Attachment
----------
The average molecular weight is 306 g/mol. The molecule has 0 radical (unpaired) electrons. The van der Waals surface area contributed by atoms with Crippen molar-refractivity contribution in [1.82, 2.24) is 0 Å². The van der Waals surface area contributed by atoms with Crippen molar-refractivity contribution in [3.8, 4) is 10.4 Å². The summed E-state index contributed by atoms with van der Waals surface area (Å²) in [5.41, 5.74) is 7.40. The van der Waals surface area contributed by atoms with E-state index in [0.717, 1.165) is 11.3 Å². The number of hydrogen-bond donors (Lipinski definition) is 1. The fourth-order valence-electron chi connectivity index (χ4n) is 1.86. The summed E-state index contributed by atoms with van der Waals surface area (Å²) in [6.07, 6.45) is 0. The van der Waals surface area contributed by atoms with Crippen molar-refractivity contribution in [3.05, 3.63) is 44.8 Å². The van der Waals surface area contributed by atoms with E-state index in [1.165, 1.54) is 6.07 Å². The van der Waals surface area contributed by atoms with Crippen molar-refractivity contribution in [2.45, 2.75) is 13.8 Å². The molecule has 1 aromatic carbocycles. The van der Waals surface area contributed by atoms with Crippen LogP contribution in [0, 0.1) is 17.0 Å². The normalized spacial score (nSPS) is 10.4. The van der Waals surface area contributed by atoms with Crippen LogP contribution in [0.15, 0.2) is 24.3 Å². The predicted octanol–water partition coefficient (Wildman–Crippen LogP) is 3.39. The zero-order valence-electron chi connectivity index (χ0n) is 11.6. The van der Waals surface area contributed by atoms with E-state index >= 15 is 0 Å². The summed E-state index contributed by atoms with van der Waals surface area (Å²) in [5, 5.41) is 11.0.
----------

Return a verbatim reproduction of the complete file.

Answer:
The average molecular weight is 306 g/mol. The molecule has 0 radical (unpaired) electrons. The van der Waals surface area contributed by atoms with Crippen molar-refractivity contribution in [1.82, 2.24) is 0 Å². The van der Waals surface area contributed by atoms with Crippen molar-refractivity contribution in [3.8, 4) is 10.4 Å². The summed E-state index contributed by atoms with van der Waals surface area (Å²) in [5.41, 5.74) is 7.40. The van der Waals surface area contributed by atoms with E-state index in [0.717, 1.165) is 11.3 Å². The number of hydrogen-bond donors (Lipinski definition) is 1. The fourth-order valence-electron chi connectivity index (χ4n) is 1.86. The summed E-state index contributed by atoms with van der Waals surface area (Å²) in [6.07, 6.45) is 0. The van der Waals surface area contributed by atoms with Crippen molar-refractivity contribution in [3.05, 3.63) is 44.8 Å². The van der Waals surface area contributed by atoms with E-state index in [1.165, 1.54) is 6.07 Å². The van der Waals surface area contributed by atoms with Crippen molar-refractivity contribution in [2.45, 2.75) is 13.8 Å². The molecule has 1 aromatic carbocycles. The van der Waals surface area contributed by atoms with Crippen LogP contribution in [0, 0.1) is 17.0 Å². The normalized spacial score (nSPS) is 10.4. The van der Waals surface area contributed by atoms with Crippen LogP contribution in [0.15, 0.2) is 24.3 Å². The predicted octanol–water partition coefficient (Wildman–Crippen LogP) is 3.39. The zero-order valence-electron chi connectivity index (χ0n) is 11.6. The van der Waals surface area contributed by atoms with E-state index >= 15 is 0 Å². The summed E-state index contributed by atoms with van der Waals surface area (Å²) in [5, 5.41) is 11.0.